22 February 2016
Notes on Narnia
If you have read the Narnia books, you know the charm and beauty of these stories. They are more than stories, and you saw that easily, but while the books all have a central character, Aslan, it has seemed to some to be just an imaginative conglomeration of seven books that do not wholly relate to one another, but somehow do relate to one another.
There has been a mystery surrounding Narnia, as well as a search for a deeper meaning in the books. Up until now it has remained a myriad of speculative assumptions. But now the mystery has an answer. The source has been found, and Planet Narnia, by Dr. Michael Ward is the book about what he discovered. In his book, he describes all the deeper meanings of each book in the series and how they all relate to the seven different planets of Medieval times. Each book is a planet, or each planet is a book.
The beginning of discovery came about when Dr. Ward was reading the poem by Lewis called "The Planets" (lines 89-90) late one night, and there was one phrase that stuck out suddenly - "Winter past and guilt forgiven" which was part of the Jupiter sequence in the poem. He realized that the phrase is a perfectly summed up synopsis of The Lion, the Witch, and the Wardrobe. And the light bulb went off in his head. Jupiter has a kingly nature, and "the jovial character is cheerful, festive, yet temperate, tranquil, magnanimous." All those words describe aspects of The Lion, the Witch, and the Wardrobe, and as he go through all the connections, it is reveals more and more of Lewis' creative, hidden genius.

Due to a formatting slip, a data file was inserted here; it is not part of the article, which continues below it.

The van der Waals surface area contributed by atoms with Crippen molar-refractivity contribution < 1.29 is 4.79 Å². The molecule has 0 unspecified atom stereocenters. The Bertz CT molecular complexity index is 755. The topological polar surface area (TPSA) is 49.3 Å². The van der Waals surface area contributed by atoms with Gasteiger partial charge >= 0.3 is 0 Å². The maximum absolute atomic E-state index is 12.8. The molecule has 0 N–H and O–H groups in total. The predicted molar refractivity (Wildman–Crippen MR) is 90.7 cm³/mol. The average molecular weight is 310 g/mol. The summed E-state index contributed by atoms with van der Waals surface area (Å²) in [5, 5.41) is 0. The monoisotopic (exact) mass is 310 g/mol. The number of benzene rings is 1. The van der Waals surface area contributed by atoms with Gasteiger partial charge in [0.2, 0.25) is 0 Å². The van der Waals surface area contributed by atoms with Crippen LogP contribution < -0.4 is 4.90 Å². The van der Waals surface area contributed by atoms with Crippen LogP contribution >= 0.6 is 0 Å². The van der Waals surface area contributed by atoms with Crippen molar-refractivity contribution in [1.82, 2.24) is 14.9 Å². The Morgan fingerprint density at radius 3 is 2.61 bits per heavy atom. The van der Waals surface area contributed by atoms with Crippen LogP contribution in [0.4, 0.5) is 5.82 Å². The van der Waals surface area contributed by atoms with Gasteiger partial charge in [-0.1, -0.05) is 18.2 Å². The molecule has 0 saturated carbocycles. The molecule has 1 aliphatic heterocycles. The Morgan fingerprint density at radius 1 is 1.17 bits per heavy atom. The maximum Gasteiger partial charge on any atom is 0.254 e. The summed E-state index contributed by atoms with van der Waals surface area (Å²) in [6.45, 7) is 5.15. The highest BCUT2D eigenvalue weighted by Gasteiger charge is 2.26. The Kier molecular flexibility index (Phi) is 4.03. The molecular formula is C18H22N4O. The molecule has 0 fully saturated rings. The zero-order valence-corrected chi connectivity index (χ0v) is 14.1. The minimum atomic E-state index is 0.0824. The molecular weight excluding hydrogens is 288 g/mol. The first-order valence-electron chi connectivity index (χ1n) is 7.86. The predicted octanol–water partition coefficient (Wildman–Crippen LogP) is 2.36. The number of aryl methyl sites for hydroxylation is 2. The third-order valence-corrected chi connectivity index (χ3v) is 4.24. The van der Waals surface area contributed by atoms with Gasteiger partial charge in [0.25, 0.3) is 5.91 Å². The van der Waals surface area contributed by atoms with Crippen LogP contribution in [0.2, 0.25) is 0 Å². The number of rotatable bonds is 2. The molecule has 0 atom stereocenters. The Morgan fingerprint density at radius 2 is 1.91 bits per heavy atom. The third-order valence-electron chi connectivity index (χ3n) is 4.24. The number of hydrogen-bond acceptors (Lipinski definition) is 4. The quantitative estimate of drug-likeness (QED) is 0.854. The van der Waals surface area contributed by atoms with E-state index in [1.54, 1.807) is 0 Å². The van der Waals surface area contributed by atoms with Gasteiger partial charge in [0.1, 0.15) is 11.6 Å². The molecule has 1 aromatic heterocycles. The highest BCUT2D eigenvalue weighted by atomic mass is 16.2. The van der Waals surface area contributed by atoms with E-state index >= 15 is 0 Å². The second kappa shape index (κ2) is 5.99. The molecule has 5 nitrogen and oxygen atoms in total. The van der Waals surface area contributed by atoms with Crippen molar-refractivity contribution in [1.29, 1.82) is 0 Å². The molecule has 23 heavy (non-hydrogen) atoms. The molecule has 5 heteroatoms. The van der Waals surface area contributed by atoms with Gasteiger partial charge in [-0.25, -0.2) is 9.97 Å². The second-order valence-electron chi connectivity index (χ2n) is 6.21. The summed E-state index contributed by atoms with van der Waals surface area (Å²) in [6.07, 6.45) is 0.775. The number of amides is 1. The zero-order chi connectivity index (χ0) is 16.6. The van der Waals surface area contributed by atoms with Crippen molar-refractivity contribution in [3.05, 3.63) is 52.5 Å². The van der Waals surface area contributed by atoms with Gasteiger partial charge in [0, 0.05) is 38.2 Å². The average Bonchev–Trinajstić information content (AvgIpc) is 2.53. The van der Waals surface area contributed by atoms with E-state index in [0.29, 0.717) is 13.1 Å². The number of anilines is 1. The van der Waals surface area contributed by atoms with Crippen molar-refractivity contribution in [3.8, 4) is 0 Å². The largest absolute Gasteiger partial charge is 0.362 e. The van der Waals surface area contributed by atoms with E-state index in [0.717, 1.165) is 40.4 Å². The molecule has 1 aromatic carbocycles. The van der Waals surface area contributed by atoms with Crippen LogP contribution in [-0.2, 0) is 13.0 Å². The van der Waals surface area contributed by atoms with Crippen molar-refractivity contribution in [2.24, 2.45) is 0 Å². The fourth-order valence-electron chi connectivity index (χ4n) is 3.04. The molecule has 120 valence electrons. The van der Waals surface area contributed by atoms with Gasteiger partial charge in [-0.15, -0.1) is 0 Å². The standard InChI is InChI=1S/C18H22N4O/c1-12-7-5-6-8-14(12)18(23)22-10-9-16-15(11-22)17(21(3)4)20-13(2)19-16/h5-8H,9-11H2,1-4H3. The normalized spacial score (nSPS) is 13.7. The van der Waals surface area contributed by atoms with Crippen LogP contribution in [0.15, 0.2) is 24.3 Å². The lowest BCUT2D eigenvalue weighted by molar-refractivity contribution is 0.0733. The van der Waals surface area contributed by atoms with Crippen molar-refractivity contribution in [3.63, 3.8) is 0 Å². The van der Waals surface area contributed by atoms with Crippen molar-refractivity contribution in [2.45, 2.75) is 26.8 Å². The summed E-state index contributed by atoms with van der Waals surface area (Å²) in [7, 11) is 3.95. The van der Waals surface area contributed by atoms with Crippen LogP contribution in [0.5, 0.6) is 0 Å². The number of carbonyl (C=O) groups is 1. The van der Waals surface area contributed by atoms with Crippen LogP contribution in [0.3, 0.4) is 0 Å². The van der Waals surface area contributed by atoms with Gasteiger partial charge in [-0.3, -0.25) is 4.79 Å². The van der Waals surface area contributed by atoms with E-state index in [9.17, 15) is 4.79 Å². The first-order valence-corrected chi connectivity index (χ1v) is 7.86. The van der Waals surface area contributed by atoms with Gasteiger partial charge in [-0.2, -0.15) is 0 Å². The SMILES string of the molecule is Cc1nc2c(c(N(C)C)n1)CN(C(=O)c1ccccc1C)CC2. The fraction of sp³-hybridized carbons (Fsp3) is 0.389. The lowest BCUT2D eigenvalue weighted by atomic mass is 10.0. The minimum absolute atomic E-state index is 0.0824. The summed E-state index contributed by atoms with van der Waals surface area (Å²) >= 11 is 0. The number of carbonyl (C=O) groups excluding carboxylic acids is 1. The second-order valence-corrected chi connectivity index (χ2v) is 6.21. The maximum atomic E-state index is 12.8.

So, Dr. Ward began to research and come to find out, each book has countless connections with a certain planet. Remember, C.S. Lewis was a scholar of Medieval literature, so his knowledge on the time period was very deep. This was pre-Copernican times, so the earth was at the centre. The planets were the Sun, the Moon, Mercury, Venus, Mars, Jupiter, and Saturn. The book with battle scene after battle scene, Prince Caspian, for example, corresponds to Mars, the god of war, and there are themes which reflect the nature of Mars throughout the book, which Dr. Ward explains.
What this new discovery reveals is the depth of C.S. Lewis' genius in secrecy. He did not tell anyone about this hidden feature of the Narnia books (which is itself a mystery - I mean, wouldn't you want to tell one person, maybe your close friend, about a hidden meaning in the books you were writing?), and yet, the signs are all there. And they are not there by accident.
For those interested in looking deeper into the themes of Narnia, this book dives into those with a scholarly look. I enjoyed it very much and when I re-read the Narnia books again, I will be looking for these planetary and Medieval connections.